EAST GREENWICH, R.I. (WPRI) — A terminated veteran East Greenwich firefighter pleaded no contest in a case involving missing data used to repair and maintain the emergency alarm system that protects town-owned buildings and commercial property, the Target 12 Investigators have learned.
Robert Warner, 43, of Warwick, entered the plea in Kent County Court on Tuesday to an amended misdemeanor charge, according to Attorney General Public Information Officer Kristy dosReis.
DosReis said Warner returned the missing data and reimbursed $1,160 the town “spent trying to recover the files.”
The 16-year veteran had pleaded not guilty last November to two counts of computer trespass greater than $500 following an investigation by East Greenwich police.
According to the incident report, the computer and printed information about the fire alarm circuits, including what was referred to as “the bible” for the system, had been deleted.
Only “a limited number of the deleted files could be restored,” the report said.
Warner was the fire department’s communication director, putting him in charge of maintaining the data, which investigators said disappeared last June on the day Warner resigned the department post.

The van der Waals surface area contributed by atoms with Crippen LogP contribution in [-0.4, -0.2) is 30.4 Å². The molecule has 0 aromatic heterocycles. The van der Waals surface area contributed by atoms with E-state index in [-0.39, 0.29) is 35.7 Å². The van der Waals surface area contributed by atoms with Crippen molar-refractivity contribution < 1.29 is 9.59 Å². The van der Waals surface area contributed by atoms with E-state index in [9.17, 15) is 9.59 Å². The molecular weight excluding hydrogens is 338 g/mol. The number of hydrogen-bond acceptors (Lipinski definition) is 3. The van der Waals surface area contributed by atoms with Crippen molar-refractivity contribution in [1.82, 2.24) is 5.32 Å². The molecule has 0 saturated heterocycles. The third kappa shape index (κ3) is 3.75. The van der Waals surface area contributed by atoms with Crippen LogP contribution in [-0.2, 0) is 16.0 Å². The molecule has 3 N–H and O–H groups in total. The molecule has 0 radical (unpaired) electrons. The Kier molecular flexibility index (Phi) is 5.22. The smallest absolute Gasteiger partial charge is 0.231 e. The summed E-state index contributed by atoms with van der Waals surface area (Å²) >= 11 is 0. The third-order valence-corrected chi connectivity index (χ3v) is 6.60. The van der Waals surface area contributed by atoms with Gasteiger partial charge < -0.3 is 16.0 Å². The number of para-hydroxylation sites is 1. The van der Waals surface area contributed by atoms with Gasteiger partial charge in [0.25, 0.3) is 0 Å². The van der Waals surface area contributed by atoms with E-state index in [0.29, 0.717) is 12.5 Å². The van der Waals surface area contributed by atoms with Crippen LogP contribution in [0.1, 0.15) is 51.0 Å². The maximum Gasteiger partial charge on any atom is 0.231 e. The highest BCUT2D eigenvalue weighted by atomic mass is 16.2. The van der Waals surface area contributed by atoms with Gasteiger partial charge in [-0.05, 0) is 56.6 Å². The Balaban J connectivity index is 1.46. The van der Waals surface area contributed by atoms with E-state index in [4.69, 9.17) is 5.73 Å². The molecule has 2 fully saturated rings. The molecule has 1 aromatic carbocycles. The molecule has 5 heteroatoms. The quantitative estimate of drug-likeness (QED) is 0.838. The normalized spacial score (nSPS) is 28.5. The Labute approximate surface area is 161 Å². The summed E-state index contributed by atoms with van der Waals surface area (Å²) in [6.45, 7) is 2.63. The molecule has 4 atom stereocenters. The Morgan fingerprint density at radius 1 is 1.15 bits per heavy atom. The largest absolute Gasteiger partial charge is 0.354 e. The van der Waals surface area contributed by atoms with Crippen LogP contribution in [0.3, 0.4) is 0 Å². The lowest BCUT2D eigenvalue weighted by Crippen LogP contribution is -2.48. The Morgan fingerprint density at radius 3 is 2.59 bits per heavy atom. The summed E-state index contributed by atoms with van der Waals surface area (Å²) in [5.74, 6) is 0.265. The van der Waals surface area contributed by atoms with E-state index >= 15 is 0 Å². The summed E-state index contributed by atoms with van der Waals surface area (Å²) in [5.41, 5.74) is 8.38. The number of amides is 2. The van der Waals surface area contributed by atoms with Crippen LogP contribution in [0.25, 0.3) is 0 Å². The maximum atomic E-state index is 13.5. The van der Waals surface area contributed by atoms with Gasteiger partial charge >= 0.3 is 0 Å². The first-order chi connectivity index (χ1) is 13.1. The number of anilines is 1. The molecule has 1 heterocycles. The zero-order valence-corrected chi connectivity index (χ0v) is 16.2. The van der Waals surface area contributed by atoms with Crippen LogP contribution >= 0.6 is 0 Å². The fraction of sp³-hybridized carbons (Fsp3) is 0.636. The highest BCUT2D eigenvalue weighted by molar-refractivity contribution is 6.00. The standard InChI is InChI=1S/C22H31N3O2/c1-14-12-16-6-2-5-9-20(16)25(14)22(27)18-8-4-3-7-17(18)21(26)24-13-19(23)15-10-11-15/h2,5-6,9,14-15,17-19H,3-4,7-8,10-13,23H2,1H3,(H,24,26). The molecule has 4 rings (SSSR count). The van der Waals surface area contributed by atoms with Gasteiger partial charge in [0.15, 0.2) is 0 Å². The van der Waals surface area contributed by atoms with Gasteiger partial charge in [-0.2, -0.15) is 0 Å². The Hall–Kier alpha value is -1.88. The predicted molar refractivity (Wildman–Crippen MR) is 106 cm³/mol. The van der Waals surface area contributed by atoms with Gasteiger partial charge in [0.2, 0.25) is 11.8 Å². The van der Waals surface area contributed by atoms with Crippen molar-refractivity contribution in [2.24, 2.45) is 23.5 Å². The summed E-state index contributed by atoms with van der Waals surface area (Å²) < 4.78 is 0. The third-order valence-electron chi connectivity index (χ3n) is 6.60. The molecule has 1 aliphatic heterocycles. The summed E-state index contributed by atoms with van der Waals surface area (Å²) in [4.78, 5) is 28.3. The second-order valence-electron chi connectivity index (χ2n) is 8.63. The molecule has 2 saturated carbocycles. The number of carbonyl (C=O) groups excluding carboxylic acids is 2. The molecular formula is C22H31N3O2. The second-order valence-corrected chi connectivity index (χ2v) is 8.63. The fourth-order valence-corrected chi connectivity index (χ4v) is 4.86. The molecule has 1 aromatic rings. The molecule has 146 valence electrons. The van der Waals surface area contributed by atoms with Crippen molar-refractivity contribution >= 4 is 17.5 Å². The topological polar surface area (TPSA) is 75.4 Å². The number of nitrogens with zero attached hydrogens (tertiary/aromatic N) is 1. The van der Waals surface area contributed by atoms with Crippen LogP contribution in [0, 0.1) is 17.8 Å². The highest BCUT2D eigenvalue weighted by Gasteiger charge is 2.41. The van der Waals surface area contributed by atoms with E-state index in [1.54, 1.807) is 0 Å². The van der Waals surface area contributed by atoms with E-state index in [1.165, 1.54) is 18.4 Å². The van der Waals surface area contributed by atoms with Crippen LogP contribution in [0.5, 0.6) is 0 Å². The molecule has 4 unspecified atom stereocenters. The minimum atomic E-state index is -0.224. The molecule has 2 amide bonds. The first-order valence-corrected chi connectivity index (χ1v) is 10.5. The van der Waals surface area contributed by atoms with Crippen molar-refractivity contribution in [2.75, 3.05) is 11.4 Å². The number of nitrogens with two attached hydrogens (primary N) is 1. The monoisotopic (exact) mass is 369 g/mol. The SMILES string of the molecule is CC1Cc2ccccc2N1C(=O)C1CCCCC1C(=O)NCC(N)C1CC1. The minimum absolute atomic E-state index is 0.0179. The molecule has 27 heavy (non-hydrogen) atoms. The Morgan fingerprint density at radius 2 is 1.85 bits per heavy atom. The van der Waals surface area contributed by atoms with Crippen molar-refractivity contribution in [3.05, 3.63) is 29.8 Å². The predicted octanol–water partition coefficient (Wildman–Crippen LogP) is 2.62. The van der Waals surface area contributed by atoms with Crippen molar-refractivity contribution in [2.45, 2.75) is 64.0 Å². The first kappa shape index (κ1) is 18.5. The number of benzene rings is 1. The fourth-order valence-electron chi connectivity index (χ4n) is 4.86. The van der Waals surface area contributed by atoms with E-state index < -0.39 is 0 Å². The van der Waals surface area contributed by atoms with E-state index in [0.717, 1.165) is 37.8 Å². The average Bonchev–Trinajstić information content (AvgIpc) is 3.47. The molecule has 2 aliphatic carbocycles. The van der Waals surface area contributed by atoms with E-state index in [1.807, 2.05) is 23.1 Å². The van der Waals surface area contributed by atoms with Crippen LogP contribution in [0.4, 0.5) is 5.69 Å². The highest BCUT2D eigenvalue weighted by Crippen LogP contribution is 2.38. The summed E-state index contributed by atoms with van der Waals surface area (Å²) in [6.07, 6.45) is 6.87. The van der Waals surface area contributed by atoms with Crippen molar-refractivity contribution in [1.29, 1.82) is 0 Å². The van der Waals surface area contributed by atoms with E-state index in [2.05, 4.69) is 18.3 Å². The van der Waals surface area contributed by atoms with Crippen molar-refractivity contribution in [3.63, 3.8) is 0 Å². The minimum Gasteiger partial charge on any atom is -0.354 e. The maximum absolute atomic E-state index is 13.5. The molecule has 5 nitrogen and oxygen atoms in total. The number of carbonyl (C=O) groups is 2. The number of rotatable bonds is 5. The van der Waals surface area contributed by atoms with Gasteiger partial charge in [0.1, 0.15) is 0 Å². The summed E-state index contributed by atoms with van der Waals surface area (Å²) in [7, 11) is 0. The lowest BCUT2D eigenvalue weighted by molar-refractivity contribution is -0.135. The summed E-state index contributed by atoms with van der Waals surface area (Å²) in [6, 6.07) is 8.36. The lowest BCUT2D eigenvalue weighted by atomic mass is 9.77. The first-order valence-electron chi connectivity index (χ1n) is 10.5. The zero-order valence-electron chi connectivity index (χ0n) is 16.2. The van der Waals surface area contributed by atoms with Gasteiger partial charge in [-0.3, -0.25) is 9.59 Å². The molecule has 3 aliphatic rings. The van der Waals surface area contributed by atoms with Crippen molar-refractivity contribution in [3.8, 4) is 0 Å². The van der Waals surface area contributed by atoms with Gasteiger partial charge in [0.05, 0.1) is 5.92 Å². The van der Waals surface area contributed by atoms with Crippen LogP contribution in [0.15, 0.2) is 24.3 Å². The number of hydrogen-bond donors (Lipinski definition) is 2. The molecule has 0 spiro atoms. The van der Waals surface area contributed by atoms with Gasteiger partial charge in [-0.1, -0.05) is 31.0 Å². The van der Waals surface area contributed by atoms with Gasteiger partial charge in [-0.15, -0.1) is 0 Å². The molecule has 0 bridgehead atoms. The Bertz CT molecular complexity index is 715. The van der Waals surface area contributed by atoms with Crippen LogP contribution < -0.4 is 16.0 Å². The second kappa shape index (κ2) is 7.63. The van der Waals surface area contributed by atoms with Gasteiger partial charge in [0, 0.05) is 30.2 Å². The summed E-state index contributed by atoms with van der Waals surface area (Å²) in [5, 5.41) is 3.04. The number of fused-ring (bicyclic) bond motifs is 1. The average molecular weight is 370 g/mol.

Warner did not give up his firefighter position but last July the town council voted unanimously to terminate him for several administrative counts, including six for insubordination.
Warner did not comment Tuesday after entering the no-contest plea, which carries the same legal weight as a guilty plea.
His attorney Norman Landroche, Jr. was brief as he walked away with Warner outside court on Tuesday.
“The case is resolved,” Landroche said.
Associate Justice Maureen Keough filed the misdemeanor for one year, meaning the charge will be off Warner’s record if he keeps the peace.
Former Fire Chief Kevin Robinson told Target 12 the data was often used to repair the fire alarm system that he said cut response times by connecting schools and other public buildings directly to the department.
After the incident, Robinson said after the data went missing, the department needed the information several times to repair the system but instead had to call in and pay an alarm company for the repairs.